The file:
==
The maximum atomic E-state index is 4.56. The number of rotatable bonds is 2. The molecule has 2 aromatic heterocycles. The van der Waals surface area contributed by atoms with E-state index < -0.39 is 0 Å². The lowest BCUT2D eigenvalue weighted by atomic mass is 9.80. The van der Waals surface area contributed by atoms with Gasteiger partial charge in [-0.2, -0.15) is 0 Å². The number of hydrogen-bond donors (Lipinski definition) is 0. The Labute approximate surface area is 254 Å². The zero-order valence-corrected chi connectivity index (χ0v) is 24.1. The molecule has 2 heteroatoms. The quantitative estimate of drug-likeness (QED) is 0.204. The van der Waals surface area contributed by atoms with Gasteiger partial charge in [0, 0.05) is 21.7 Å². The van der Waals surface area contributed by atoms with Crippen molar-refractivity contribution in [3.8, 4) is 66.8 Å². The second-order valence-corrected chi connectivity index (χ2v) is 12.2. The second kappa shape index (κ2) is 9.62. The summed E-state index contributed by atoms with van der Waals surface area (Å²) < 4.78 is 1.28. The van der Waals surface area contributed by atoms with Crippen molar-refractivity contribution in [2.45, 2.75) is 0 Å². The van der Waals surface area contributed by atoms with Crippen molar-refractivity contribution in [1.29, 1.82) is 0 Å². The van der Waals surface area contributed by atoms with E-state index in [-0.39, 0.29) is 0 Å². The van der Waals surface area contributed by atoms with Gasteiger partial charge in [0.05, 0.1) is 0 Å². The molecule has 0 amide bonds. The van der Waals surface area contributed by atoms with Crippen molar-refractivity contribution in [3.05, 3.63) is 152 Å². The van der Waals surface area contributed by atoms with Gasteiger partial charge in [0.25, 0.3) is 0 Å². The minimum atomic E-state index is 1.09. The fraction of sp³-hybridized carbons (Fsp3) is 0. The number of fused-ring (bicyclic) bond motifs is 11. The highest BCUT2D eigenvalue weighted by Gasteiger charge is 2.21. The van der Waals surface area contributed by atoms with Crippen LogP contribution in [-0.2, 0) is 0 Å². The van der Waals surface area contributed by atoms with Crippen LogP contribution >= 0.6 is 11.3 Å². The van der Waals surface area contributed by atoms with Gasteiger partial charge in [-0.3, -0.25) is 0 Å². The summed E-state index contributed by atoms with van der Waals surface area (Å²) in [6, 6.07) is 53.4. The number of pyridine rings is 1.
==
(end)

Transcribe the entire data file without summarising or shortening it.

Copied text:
The maximum atomic E-state index is 4.56. The number of rotatable bonds is 2. The molecule has 2 aromatic heterocycles. The van der Waals surface area contributed by atoms with E-state index < -0.39 is 0 Å². The lowest BCUT2D eigenvalue weighted by atomic mass is 9.80. The van der Waals surface area contributed by atoms with Gasteiger partial charge in [-0.2, -0.15) is 0 Å². The number of hydrogen-bond donors (Lipinski definition) is 0. The Labute approximate surface area is 254 Å². The zero-order valence-corrected chi connectivity index (χ0v) is 24.1. The molecule has 2 heteroatoms. The quantitative estimate of drug-likeness (QED) is 0.204. The van der Waals surface area contributed by atoms with Gasteiger partial charge in [0, 0.05) is 21.7 Å². The van der Waals surface area contributed by atoms with Crippen molar-refractivity contribution in [3.8, 4) is 66.8 Å². The second-order valence-corrected chi connectivity index (χ2v) is 12.2. The second kappa shape index (κ2) is 9.62. The summed E-state index contributed by atoms with van der Waals surface area (Å²) < 4.78 is 1.28. The van der Waals surface area contributed by atoms with Crippen molar-refractivity contribution in [2.45, 2.75) is 0 Å². The van der Waals surface area contributed by atoms with Crippen molar-refractivity contribution in [1.29, 1.82) is 0 Å². The van der Waals surface area contributed by atoms with E-state index in [-0.39, 0.29) is 0 Å². The van der Waals surface area contributed by atoms with Gasteiger partial charge in [0.05, 0.1) is 0 Å². The molecule has 0 amide bonds. The van der Waals surface area contributed by atoms with Crippen molar-refractivity contribution in [3.05, 3.63) is 152 Å². The van der Waals surface area contributed by atoms with Gasteiger partial charge in [0.25, 0.3) is 0 Å². The minimum atomic E-state index is 1.09. The fraction of sp³-hybridized carbons (Fsp3) is 0. The number of fused-ring (bicyclic) bond motifs is 11. The highest BCUT2D eigenvalue weighted by Gasteiger charge is 2.21. The van der Waals surface area contributed by atoms with Crippen LogP contribution in [-0.2, 0) is 0 Å². The van der Waals surface area contributed by atoms with Crippen LogP contribution >= 0.6 is 11.3 Å². The van der Waals surface area contributed by atoms with Gasteiger partial charge in [-0.3, -0.25) is 0 Å². The summed E-state index contributed by atoms with van der Waals surface area (Å²) in [6, 6.07) is 53.4. The number of pyridine rings is 1.